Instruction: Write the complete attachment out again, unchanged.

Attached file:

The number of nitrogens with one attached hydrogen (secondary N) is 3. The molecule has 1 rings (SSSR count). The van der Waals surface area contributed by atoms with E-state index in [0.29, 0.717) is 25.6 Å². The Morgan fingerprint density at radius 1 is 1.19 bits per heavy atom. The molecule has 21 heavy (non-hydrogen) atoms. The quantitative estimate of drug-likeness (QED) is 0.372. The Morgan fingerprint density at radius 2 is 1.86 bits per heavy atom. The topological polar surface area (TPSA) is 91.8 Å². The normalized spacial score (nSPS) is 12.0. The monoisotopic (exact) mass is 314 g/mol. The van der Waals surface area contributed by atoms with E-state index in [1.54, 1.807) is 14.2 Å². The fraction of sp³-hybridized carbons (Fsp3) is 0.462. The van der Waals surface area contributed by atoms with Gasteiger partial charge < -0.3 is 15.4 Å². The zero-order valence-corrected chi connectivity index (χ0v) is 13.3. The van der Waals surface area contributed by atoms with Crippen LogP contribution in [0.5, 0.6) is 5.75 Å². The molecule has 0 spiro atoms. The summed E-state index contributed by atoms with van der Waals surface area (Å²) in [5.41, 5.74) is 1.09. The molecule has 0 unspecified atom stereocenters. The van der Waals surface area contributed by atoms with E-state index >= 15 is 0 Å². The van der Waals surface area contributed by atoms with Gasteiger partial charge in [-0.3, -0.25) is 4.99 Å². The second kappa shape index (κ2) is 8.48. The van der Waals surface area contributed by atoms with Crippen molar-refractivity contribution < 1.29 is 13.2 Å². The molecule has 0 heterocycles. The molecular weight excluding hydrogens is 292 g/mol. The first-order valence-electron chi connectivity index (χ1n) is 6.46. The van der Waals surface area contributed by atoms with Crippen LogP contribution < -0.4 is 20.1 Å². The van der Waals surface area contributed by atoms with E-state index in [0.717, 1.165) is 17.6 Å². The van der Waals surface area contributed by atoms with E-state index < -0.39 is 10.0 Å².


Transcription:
The number of nitrogens with one attached hydrogen (secondary N) is 3. The molecule has 1 rings (SSSR count). The van der Waals surface area contributed by atoms with E-state index in [0.29, 0.717) is 25.6 Å². The Morgan fingerprint density at radius 1 is 1.19 bits per heavy atom. The molecule has 21 heavy (non-hydrogen) atoms. The quantitative estimate of drug-likeness (QED) is 0.372. The Morgan fingerprint density at radius 2 is 1.86 bits per heavy atom. The topological polar surface area (TPSA) is 91.8 Å². The normalized spacial score (nSPS) is 12.0. The monoisotopic (exact) mass is 314 g/mol. The van der Waals surface area contributed by atoms with E-state index in [1.54, 1.807) is 14.2 Å². The fraction of sp³-hybridized carbons (Fsp3) is 0.462. The van der Waals surface area contributed by atoms with Gasteiger partial charge < -0.3 is 15.4 Å². The zero-order valence-corrected chi connectivity index (χ0v) is 13.3. The van der Waals surface area contributed by atoms with Crippen LogP contribution in [0.5, 0.6) is 5.75 Å². The molecule has 0 spiro atoms. The summed E-state index contributed by atoms with van der Waals surface area (Å²) in [5.41, 5.74) is 1.09. The molecule has 0 unspecified atom stereocenters. The van der Waals surface area contributed by atoms with E-state index >= 15 is 0 Å². The van der Waals surface area contributed by atoms with Gasteiger partial charge in [-0.3, -0.25) is 4.99 Å². The second kappa shape index (κ2) is 8.48. The van der Waals surface area contributed by atoms with Crippen molar-refractivity contribution < 1.29 is 13.2 Å². The molecule has 0 heterocycles. The molecular weight excluding hydrogens is 292 g/mol. The first-order valence-electron chi connectivity index (χ1n) is 6.46. The van der Waals surface area contributed by atoms with Crippen LogP contribution < -0.4 is 20.1 Å². The van der Waals surface area contributed by atoms with E-state index in [0.717, 1.165) is 17.6 Å². The van der Waals surface area contributed by atoms with E-state index < -0.39 is 10.0 Å².